We were invited to spend Christmas with friends, and since we’d had loads of fun celebrating a very English style Christmas with them the year before, we accepted. There would be trivia games with questions we could not answer, and Christmas crackers, and silly paper crowns, and for dessert, traditional English mince pies. I would have two pies: The one I was served, and the one left behind by The Child after she ate the scoop of ice cream served alongside it, then discovered she was Too Full To Eat Another Bite.
I asked what I could contribute to the meal and was told: anything, as long as it’s either gluten-free or vegan, ideally both, but that’s not always possible, and really, anything is lovely.
I spent many hours searching my cookbooks and the internet, and arrived at a disheartening conclusion: There is very little food that is both vegan and gluten-free that I personally want to eat, much less make and serve to others. I consider bringing a platter of decoratively arranged vegetables – an actual recipe from a cookbook I bought on a layover in Iceland – but eventually settled on some simple baked apples, which turned out okay, which is about the most I can say for them.
I’ve made baked apples before, many times, with quite some success, so I pondered my failure at some length the next day. The problem, as I see it, is this: It is easy to find a good recipe when you are searching for something you want to enjoy. Oh! you think, This should be good, and you go off and make it and maybe make little adjustments to suit your taste or align with the contents of your pantry.
The process of choosing a recipe because it isn’t something is a different one. It begins with a firm statement: No. I looked at and rejected dozens of recipes because of some butter or some eggs or, god forbid, a pastry crust. I know that some baked goods can be modified to be gluten free, but I’ve learned from the hard experience of heart-rendingly bad banana bread that the process is not simply a one-to-one substitution of gluten-free flour for plain. Rather more frustratingly, at the end of the process, an imperfect effort to be inclusive of someone else’s dietary choices will be greeted not with thanks, but with a large serving of disappointment followed by a chaser of regret.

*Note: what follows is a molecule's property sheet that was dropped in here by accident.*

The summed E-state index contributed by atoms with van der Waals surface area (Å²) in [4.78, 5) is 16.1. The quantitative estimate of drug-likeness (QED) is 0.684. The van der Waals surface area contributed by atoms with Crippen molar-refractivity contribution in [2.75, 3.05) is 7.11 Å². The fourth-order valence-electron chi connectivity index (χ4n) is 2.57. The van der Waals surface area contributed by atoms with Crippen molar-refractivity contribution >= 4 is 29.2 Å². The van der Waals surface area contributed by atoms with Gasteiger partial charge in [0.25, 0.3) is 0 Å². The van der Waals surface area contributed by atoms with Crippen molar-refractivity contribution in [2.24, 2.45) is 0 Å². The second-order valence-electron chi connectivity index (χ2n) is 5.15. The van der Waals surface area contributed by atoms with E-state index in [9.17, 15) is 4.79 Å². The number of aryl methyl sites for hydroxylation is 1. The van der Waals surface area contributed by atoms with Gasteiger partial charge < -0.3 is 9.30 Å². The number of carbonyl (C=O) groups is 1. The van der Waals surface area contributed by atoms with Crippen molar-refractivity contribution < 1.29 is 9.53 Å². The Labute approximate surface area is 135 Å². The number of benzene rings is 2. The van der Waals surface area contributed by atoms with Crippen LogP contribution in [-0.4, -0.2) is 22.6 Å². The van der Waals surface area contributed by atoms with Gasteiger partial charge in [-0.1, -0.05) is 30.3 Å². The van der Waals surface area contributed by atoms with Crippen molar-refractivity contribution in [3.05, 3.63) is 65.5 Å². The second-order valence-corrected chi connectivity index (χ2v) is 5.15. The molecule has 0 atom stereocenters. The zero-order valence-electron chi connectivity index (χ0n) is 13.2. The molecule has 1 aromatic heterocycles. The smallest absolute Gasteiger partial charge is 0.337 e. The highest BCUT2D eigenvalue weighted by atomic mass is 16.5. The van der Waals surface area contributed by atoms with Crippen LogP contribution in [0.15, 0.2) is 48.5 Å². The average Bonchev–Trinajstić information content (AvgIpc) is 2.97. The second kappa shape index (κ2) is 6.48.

Such was the fate of my baked apples, eaten without the enthusiasm that greets my usual dessert offerings (Oatmeal Pie, Sugar Cream Pie). To be fair, it was also the fate of this year’s mince pies, or more specifically, the subgroup of mince pies made with store-bought gluten-free crusts.
The mince pie baker and I were on the same team on the annual trivia contest, and we didn’t fare very well there, either. When we said goodbye, we vowed: Next year, we’ll do better.
With twelve months to plan, I began, but decided that rather than researching recipes that are primarily defined by what they lack, I would simply try to notice recipes that happen to be vegan or gluten-free in the usual course of looking at cookbooks for recipes that I might want to try, if the mood takes me. I theorized that, as with a Google search, phrasing a query slightly differently might produce very different results.
This is a long-winded way of explaining why I was excited to learn that vegetarian food writer Deborah Madison had published a new cookbook, In My Kitchen. Even without an actual need for vegetarian recipes, I would have been excited, because I’ve appreciated Madison since the day I tried out her Smoky Brussels Sprouts on Toast, a dish that quickly found its way into the regular dinner rotation at my house, either with the cheese toasts when I wanted something substantial, or without them, when a diet banished carbohydrates from my menu. The cookbook from which I sourced that recipe – The New Vegetarian Cooking for Everyone – is, unfortunately, massive, in a way that doesn’t really lend itself to perusing before bed.